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Get to Know: Salwa Mourtada Bamba

Doctor of Nursing Practice graduate takes lifelong passion of caring for others into a nursing career of determination, advocacy

minute read

Written by Matthew Hastings on February 1, 2022
What You Need To Know

A new series for the campus – Get to Know – begins this month, to give a platform to faculty, students and staff. The first in the series is Salwa Mourtada Bamba, a three-time graduate of the College of Nursing with a BSN in 2011, MS in 2020, and DNP in 2021.

In celebration of Black History Month, CU Anschutz is launching the “Get To Know” series to highlight Black excellence on campus year-round – leaders, innovators and change makers who are accomplishing the extraordinary in their fields every day. The “Get To Know” series will expand throughout the year as an inclusive platform for voices on our campus. 

This week, Salwa Mourtada Bamba, DNP, shares stories on growing up in Liberia, her journey in nursing, and the impact she hopes to make in advocating for expanded access in both nursing education and care.

Q&A Header

1. What or who inspired you to pursue a path in nursing?​

I knew I had a heart for caring for others. 

As a child, I would cry when a classmate got into trouble and was placed in “time out.” 

I would advocate for them and try to negotiate with the teacher for a lesser punishment for my friends in the third grade when they misbehaved. I also acted as a pretend nurse or doctor when my siblings scraped a knee or got a thorn stuck under their feet.

I relished the experience. I loved learning about the human body, chemistry, geology and all the sciences in elementary school. 

Then, after my country was plunged into civil war, at the age of 12 in middle school, I always hung around the relief camps set up by the UN in my neighborhood, which was in the buffer zone. 

I was asked to join a team of nurses and doctors to provide care to sick men, women and children. 

After high school in Ghana, I returned to Liberia. As I attended college, I worked for an OBGYN doctor and he taught me more about medicine and allowed me to work along with the nurses, who also taught me how to prescribe medicines for different illnesses. 

It was the best experience of my young life, and that sealed my fate as a nurse/provider. I dreamed of emigrating to the U.S. for studies and was blessed to have the opportunity to do so.

2. Why do you choose to pursue your goals at CU Anschutz?

After a short while in New York, I moved and fell in love with Colorado after I visited.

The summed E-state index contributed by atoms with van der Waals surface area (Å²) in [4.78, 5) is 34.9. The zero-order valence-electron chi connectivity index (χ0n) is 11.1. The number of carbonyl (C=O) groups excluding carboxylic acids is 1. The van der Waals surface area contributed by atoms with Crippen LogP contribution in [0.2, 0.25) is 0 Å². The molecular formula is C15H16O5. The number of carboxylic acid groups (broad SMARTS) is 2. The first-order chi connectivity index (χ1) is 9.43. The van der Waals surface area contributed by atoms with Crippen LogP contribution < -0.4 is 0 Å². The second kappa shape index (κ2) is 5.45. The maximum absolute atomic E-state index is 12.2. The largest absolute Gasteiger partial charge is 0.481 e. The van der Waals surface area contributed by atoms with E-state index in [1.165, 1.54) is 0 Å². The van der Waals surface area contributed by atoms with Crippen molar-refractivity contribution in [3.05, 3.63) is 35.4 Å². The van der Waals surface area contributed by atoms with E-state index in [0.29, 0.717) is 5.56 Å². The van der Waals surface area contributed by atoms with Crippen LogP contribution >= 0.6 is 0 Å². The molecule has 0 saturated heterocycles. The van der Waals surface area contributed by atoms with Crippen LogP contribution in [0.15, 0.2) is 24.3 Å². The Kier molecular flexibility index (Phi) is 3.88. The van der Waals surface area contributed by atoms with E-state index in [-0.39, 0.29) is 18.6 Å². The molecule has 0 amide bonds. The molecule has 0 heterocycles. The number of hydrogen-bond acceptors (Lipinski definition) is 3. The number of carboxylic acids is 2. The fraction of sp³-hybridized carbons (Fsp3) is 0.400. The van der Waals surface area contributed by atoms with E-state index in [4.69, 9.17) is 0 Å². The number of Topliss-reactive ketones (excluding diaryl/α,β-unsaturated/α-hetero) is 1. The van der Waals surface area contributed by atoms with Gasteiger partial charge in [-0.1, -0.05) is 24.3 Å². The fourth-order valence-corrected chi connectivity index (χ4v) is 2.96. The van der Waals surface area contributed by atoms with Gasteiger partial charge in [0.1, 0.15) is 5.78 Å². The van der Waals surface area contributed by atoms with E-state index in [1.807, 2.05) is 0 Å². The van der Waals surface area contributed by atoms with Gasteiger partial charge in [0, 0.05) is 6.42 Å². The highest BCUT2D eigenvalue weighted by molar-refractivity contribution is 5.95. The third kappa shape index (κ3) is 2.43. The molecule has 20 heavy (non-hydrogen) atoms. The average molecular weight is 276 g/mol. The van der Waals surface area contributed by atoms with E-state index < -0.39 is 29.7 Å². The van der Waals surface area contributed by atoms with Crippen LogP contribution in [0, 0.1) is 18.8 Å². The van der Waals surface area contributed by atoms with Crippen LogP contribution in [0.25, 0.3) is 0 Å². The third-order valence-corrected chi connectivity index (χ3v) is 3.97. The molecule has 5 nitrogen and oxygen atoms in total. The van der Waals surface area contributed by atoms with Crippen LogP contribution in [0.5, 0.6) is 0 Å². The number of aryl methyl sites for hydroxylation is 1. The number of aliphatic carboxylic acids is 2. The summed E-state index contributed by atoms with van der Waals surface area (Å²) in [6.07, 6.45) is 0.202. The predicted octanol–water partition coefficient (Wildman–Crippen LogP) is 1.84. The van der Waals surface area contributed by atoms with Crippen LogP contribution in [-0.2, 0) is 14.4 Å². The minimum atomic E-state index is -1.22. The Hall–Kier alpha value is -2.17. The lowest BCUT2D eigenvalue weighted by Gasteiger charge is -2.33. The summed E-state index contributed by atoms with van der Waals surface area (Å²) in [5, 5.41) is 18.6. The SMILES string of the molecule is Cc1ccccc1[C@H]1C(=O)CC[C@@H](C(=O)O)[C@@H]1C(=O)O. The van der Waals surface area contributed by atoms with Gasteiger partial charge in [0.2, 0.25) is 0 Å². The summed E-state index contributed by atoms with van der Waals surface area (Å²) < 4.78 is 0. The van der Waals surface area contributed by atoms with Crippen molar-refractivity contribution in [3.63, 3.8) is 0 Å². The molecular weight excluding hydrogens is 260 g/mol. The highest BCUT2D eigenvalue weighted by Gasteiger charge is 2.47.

It reminded me of home – the beautiful little houses, the neighborhoods resembled mine back home in Liberia before the war and in Ghana. 

As I attended the Community College of Aurora (CCA) to complete my prerequisites, I drove on Colfax to get to CCA and I saw the CU Anschutz campus being built –as a world-renowned research university, converted from Fitzsimons (Army Medical Center) to what it is today. 

I fell in love with it. And would tell myself that “one day, I would attend and graduate from CU.”  

And I did, three times. 

I chose to return to CU Anschutz for my master’s and doctorate because of a few professors who invested in me during my RN bachelor’s degree program. Their act of kindness pushed me to return to CU. 

I knew that the education I would receive would adequately prepare me to serve as a nurse in any scope or capacity I chose – whether as a bedside RN or as a nurse leader.  

And yes, it did. 

CU nurses in the field were always exceptional. I could attest to this in the clinical setting even prior to attending CU.

3. What gets you out of bed in the morning? What is your WHY? Why do you do this work?

So many things. 

Most of all – my children, my hopes, my zeal and zest for life, for serving others, and a desire to help make the world a better place for those who will follow us.

The world needs me, and I have this unrelenting zeal to do more for others in this life before I leave. 

I have seen a lot of suffering, sorrow, death, and destruction in my life. 

But I have also seen grace, love, hope, forgiveness, passion, faithfulness. 

So, I wake up every morning feeling extremely grateful that all my four children are happy and healthy and have no ailment in the world. Grateful for a roof over our heads and so much more. 

I do this work because it is what I was born to do.